demand is there for the products. More and more businesses want to

go local, whether it’s for the quality or the transparency.”

Sky Harvest wasn't a straightforward undertaking and Quesnel

seems to have enjoyed the challenge. “We've got staff who love to bike

and love plants, but farming is a tough business to start anywhere,” he

says. “It's not for the faint of heart.”

Learn more about Sky Harvest at skyharvest.ca.

The Museum of Anthropology is hosting new exhibition, Traces

of Words: Art and Calligraphy from Asia, curated by socio-cultural

anthropologist, Dr. Fuyubi Nakamura. Produced in various

materials and styles — from calligraphy and painting to digital

and mixed media — the words presented in the exhibition are

physical traces of time and space, embodying what is ephemeral

and what is eternal in our life.

“We leave traces of ourselves throughout life, be they visible

or invisible,” says Dr. Nakamura. “Words, whether spoken, written,

imagined, or visualized, are traces unique to humans. Some

words disappear while others remain only in memory or leave

physical traces as writing or text. These traces are the theme of

the exhibition.”

Dr. Nakamura has worked with the Vancouver Asian Heritage

Month Society on other events and wanted to showcase

the large collection of Asian works at the MOA, which makes up

about 40% of the museum’s total holdings. Although Vancouver

is home to a large population of Asian heritages, Dr. Nakamura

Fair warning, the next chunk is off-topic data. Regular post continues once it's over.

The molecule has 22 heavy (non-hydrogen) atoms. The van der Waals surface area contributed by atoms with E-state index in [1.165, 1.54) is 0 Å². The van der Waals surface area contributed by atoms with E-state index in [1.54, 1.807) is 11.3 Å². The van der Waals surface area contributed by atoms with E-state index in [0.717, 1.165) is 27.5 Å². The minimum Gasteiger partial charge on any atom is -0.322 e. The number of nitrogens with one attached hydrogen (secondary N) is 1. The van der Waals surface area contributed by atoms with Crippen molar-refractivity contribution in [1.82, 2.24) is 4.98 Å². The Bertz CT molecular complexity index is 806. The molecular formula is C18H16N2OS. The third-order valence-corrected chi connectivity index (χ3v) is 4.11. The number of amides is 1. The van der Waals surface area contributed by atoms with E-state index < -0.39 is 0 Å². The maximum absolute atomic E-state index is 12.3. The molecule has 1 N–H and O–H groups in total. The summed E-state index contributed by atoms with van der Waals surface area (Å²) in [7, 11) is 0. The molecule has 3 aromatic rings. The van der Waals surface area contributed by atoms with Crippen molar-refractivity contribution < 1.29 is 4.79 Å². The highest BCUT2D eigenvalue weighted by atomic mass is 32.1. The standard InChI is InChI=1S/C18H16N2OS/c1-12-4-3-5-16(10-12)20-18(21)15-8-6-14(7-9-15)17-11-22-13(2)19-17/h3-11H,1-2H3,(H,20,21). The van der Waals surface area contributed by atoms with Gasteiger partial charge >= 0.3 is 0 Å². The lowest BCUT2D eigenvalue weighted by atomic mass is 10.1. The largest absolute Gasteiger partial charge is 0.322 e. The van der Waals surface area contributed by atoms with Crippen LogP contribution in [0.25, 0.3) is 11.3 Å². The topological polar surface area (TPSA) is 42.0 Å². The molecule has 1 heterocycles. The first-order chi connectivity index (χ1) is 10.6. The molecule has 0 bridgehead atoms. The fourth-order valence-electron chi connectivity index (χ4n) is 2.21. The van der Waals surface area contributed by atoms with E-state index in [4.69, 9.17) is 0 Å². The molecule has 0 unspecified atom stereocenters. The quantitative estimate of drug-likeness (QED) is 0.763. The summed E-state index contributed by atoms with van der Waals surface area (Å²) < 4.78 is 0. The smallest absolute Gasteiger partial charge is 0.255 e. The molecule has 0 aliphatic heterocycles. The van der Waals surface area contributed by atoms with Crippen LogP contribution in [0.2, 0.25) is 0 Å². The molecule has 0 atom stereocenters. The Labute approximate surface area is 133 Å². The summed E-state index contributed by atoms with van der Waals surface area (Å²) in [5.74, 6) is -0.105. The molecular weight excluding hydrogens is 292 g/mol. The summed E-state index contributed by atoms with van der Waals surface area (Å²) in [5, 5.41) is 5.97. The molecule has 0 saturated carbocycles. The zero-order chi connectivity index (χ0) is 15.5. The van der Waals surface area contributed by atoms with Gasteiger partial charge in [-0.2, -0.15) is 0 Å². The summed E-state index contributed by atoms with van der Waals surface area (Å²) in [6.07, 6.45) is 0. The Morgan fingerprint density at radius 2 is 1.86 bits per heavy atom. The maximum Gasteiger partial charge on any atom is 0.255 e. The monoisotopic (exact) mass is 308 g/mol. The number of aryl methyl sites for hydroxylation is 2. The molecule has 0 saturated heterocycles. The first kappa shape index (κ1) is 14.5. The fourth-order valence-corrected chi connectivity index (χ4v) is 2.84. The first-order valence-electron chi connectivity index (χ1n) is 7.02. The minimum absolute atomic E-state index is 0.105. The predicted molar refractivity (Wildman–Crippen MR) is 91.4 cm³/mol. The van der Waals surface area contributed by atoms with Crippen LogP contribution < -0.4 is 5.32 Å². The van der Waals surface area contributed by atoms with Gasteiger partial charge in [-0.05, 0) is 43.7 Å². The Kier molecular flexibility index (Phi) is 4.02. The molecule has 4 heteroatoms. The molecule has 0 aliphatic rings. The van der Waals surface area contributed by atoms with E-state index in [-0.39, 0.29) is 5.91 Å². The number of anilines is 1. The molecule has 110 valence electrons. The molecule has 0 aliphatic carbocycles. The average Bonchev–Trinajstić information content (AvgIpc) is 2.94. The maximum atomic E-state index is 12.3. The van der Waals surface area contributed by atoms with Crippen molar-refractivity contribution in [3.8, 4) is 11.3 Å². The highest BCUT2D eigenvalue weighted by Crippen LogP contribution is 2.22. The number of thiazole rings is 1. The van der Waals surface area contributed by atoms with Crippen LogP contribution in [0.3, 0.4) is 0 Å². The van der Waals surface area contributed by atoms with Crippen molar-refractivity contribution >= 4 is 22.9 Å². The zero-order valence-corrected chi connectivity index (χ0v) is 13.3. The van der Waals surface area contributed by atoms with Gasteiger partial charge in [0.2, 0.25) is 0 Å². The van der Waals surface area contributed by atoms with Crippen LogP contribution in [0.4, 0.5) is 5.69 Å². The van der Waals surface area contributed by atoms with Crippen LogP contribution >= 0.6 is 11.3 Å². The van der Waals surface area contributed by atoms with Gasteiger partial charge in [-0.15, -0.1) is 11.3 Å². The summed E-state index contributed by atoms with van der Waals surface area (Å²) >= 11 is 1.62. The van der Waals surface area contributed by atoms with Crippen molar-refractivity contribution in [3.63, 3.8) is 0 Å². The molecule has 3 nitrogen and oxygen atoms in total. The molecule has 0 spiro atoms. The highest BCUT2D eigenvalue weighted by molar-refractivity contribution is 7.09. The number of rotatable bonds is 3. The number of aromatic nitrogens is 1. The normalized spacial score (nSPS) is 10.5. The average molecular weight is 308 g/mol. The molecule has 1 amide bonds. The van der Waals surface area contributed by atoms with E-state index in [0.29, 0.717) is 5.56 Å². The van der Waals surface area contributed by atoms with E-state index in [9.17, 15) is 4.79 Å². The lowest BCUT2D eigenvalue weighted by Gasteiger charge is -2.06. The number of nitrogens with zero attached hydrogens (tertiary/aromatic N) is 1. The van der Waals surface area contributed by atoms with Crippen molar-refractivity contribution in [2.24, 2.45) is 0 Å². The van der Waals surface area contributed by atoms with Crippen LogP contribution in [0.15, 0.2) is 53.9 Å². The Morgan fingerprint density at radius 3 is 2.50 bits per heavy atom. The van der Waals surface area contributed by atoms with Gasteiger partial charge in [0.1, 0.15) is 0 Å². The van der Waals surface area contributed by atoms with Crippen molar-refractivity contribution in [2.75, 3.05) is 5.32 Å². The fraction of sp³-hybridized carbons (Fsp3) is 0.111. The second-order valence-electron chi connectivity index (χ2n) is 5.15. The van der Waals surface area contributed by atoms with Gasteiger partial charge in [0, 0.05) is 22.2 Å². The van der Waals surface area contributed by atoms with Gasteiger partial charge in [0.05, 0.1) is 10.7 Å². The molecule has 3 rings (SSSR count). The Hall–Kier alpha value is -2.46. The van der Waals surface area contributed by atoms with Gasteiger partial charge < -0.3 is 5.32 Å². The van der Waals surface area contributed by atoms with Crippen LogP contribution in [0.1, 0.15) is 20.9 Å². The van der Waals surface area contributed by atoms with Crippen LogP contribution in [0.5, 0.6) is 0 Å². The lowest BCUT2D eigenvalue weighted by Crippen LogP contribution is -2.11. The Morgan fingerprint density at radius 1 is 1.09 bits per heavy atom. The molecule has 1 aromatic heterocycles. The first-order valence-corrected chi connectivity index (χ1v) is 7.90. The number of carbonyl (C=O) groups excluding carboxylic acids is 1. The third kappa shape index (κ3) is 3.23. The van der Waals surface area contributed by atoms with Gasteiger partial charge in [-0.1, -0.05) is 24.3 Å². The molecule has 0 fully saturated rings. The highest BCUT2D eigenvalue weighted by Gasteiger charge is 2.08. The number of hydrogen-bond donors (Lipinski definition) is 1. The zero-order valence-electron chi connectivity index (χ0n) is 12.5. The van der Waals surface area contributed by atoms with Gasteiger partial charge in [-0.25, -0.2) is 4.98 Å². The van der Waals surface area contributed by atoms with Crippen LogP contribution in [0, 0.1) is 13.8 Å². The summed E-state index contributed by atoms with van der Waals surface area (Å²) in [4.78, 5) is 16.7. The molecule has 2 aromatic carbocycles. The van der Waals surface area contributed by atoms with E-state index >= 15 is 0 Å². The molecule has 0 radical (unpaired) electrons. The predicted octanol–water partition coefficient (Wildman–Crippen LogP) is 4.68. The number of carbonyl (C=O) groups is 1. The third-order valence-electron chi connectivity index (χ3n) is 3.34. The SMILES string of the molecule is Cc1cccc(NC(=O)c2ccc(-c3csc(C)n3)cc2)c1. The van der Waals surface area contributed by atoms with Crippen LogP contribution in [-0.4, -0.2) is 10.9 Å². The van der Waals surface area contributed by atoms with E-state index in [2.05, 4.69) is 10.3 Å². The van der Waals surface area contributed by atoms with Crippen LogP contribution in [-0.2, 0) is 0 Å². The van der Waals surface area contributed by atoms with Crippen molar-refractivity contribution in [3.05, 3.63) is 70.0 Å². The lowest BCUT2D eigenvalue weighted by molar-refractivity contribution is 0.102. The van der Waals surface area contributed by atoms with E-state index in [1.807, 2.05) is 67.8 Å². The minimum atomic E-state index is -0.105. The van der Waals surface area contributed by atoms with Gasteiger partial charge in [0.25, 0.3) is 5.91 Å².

says that she does not think Asian arts and cultures receive the

level of attention they deserve. “Even among Asian communities,

they organize things mostly independently (for example,

Chinese culture centres), rather than doing something more collectively

or professionally. This exhibition is a way to enhance the

understanding of the diversity of Asian arts and cultures from

different periods and places.”

Traces of Words includes palm leaf manuscripts from Southeast

Asia, graffiti art from Afghanistan, Chinese calligraphy, and

Qu’ranic manuscripts. The MOA also worked with teamLab to

create multimedia components so that viewers can experience

and sense (rather than read and translate) script in new ways,

and gain an appreciation for the cultural significance of Asian

writing beyond legibility and comprehension.

“Artwork transforms writing — a form of communication

that is often looked through rather than looked at — into visualized

and materialized words,” adds Dr. Nakamura. “Viewing and

feeling these works is like listening to songs in a foreign language

we may not understand — we can still appreciate the lyrics because

there is more to them than the meaning of the words.”

This unique presentation is experiential, incorporating the

viewer’s individual senses and interpretations to generate conceptual

understanding of the exhibition as a whole. It’s the first

of its kind for the MOA and not to be missed.

Traces of Words: Art and Calligraphy from Asia runs

at the Museum of Anthropology until October 9.

photo by Pace Gallery



finding the imprint of time and experience within living text


Dr. Nakamura shows the power of written expression in Asian Culture.

20 June 2017

June 2017 CITY


PMS: 2925 PMS: 3005


choosing life, choosing art


The gallery space on the Rennie Museum’s floor level is bright, with

sunshine streaming through the windows. Mounted on the wall are

eight silk-screens depicting various scenes of scarcity. The photographs

— framed by monochromatic backdrops — are an iteration